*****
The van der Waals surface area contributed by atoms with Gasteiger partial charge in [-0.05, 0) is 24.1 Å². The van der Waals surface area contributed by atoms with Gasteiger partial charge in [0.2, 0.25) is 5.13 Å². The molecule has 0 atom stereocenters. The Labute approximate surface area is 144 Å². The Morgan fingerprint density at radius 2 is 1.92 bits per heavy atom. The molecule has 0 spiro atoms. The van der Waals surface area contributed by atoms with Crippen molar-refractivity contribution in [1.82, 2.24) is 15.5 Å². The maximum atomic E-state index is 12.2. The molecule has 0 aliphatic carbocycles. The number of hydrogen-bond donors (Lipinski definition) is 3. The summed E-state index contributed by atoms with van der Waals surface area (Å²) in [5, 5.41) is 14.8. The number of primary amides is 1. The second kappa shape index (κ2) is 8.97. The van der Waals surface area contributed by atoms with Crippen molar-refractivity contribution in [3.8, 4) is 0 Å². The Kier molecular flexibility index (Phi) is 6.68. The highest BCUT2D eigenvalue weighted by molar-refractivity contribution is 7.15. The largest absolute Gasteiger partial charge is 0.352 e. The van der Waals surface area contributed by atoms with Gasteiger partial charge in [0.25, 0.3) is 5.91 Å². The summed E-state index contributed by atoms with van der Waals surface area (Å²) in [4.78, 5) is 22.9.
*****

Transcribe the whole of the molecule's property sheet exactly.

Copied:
The van der Waals surface area contributed by atoms with Gasteiger partial charge in [-0.05, 0) is 24.1 Å². The van der Waals surface area contributed by atoms with Gasteiger partial charge in [0.2, 0.25) is 5.13 Å². The molecule has 0 atom stereocenters. The Labute approximate surface area is 144 Å². The Morgan fingerprint density at radius 2 is 1.92 bits per heavy atom. The molecule has 0 spiro atoms. The van der Waals surface area contributed by atoms with Crippen molar-refractivity contribution in [1.82, 2.24) is 15.5 Å². The maximum atomic E-state index is 12.2. The molecule has 0 aliphatic carbocycles. The number of hydrogen-bond donors (Lipinski definition) is 3. The summed E-state index contributed by atoms with van der Waals surface area (Å²) in [5, 5.41) is 14.8. The number of primary amides is 1. The second kappa shape index (κ2) is 8.97. The van der Waals surface area contributed by atoms with Crippen molar-refractivity contribution in [3.8, 4) is 0 Å². The Kier molecular flexibility index (Phi) is 6.68. The highest BCUT2D eigenvalue weighted by molar-refractivity contribution is 7.15. The largest absolute Gasteiger partial charge is 0.352 e. The van der Waals surface area contributed by atoms with Gasteiger partial charge in [0.25, 0.3) is 5.91 Å². The summed E-state index contributed by atoms with van der Waals surface area (Å²) in [4.78, 5) is 22.9.